Exit poll gives Dutch PM Rutte big lead over far-right Wilders
The Netherlands' center-right Prime Minister Mark Rutte roundly saw off a challenge by anti-Islam, anti-EU Geert Wilders in an election on Wednesday, exit polls said, a huge relief to other EU governments facing a wave of nationalism, APA reports quoting Reuters.
Rutte's VVD Party was projected to win 31 of parliament's 150 seats, down from 41 at the last vote in 2012, but ahead of Wilders who tied in second place with two other parties at 19 each, according to the polls by national broadcaster NOS based on interviews with voters.
At 81 percent, turnout was the highest in 30 years in an election that was a test of whether the Dutch wanted to end decades of liberalism and choose a nationalist, nativist path by voting for Wilders and his promise to "de-Islamicise" the Netherlands and quit the European Union.
In the city of Nijmegen, polling stations had to order extra ballot papers and extend opening times to give people enough time to vote.
The result was a relief to mainstream parties across Europe, particularly in France and Germany, where right-wing nationalists hope to make a big impact in elections this year, potentially posing an existential threat to the EU.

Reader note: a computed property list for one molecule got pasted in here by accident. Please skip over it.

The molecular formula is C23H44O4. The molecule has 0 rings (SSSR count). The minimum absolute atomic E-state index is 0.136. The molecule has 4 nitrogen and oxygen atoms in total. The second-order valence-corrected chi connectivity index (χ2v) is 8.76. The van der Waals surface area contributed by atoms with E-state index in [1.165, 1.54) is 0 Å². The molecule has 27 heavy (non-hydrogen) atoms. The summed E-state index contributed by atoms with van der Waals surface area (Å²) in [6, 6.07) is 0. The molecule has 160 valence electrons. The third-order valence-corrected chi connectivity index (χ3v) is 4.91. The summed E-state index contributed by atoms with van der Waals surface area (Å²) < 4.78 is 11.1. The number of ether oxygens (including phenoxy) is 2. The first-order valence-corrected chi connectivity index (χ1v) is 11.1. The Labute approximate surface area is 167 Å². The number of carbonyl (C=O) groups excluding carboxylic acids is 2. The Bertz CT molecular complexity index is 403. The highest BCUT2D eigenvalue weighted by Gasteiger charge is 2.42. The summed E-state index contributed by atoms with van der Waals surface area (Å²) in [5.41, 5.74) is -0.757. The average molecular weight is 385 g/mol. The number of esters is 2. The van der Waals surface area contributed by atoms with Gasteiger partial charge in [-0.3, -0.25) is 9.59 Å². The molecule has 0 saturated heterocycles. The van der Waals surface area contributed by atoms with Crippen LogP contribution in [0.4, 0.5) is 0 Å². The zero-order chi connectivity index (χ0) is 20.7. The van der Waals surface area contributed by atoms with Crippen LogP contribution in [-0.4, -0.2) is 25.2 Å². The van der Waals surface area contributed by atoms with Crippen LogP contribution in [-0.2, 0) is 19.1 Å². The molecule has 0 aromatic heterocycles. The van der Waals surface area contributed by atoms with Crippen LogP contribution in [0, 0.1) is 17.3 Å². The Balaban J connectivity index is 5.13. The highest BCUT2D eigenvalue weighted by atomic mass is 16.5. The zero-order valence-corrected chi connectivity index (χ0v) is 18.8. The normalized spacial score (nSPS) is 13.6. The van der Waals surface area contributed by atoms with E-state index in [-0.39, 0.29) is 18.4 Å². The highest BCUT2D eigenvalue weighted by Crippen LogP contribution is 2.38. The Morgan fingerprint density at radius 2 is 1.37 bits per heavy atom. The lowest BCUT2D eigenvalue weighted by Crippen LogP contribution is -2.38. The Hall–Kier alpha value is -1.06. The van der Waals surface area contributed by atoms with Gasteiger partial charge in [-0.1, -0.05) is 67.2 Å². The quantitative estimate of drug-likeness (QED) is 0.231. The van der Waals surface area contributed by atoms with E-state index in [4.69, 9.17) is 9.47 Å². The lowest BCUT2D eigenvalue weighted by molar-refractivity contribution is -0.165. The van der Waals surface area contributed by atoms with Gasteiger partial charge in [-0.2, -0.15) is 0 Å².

Far-right candidate Marine Le Pen is set to make France's presidential election run-off in May, while euroskeptic, anti-immigrant Alternative for Germany is likely to enter the German federal parliament for the first time in a September election.
"The Dutch have rejected the anti-European populist. Good for that. We need you for a strong Europe in 2017," the German foreign ministry tweeted, showing relief that Britain's vote to quit the EU had not been followed by a shock from the Dutch.
German Chancellor Angela Merkel's chief of staff, Peter Altmaier, could not restrain his joy, tweeting: "The Netherlands, oh the Netherlands you are a champion!..... Congratulations on this great result."
The exit polls helped the euro rise to its highest against the dollar since Feb. 7.
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